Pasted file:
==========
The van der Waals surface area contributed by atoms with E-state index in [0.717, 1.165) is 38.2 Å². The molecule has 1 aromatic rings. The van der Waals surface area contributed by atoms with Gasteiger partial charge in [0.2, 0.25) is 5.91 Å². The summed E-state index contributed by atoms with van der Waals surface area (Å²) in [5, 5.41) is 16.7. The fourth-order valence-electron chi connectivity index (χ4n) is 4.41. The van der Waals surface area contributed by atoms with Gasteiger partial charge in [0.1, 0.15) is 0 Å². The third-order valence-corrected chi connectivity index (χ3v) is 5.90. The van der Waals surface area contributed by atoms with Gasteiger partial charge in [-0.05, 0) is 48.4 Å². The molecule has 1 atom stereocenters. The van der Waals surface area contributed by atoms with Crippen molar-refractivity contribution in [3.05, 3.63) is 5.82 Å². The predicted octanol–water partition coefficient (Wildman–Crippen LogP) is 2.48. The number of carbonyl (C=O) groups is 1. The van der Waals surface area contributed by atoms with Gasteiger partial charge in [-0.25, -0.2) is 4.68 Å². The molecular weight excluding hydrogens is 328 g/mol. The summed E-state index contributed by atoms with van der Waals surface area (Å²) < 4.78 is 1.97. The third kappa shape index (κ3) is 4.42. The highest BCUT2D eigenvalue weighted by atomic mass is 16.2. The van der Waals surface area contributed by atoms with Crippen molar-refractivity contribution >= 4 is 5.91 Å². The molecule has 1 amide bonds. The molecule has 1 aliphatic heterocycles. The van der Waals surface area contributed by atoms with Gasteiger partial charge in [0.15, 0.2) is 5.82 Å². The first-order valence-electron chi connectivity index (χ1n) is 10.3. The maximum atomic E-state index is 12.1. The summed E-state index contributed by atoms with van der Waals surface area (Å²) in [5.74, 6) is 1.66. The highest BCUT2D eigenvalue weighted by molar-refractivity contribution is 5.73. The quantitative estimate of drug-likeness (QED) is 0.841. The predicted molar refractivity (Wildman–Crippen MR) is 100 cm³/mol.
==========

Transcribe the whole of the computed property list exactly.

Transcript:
The van der Waals surface area contributed by atoms with E-state index in [0.717, 1.165) is 38.2 Å². The molecule has 1 aromatic rings. The van der Waals surface area contributed by atoms with Gasteiger partial charge in [0.2, 0.25) is 5.91 Å². The summed E-state index contributed by atoms with van der Waals surface area (Å²) in [5, 5.41) is 16.7. The fourth-order valence-electron chi connectivity index (χ4n) is 4.41. The van der Waals surface area contributed by atoms with Gasteiger partial charge in [0.1, 0.15) is 0 Å². The third-order valence-corrected chi connectivity index (χ3v) is 5.90. The van der Waals surface area contributed by atoms with Gasteiger partial charge in [-0.05, 0) is 48.4 Å². The molecule has 1 atom stereocenters. The van der Waals surface area contributed by atoms with Crippen molar-refractivity contribution in [3.05, 3.63) is 5.82 Å². The predicted octanol–water partition coefficient (Wildman–Crippen LogP) is 2.48. The number of carbonyl (C=O) groups is 1. The van der Waals surface area contributed by atoms with Gasteiger partial charge in [-0.25, -0.2) is 4.68 Å². The molecular weight excluding hydrogens is 328 g/mol. The summed E-state index contributed by atoms with van der Waals surface area (Å²) < 4.78 is 1.97. The third kappa shape index (κ3) is 4.42. The highest BCUT2D eigenvalue weighted by atomic mass is 16.2. The van der Waals surface area contributed by atoms with Crippen molar-refractivity contribution >= 4 is 5.91 Å². The molecule has 1 amide bonds. The molecule has 1 aliphatic heterocycles. The van der Waals surface area contributed by atoms with Gasteiger partial charge in [0.15, 0.2) is 5.82 Å². The first-order valence-electron chi connectivity index (χ1n) is 10.3. The maximum atomic E-state index is 12.1. The summed E-state index contributed by atoms with van der Waals surface area (Å²) in [5.74, 6) is 1.66. The highest BCUT2D eigenvalue weighted by molar-refractivity contribution is 5.73. The quantitative estimate of drug-likeness (QED) is 0.841. The predicted molar refractivity (Wildman–Crippen MR) is 100 cm³/mol.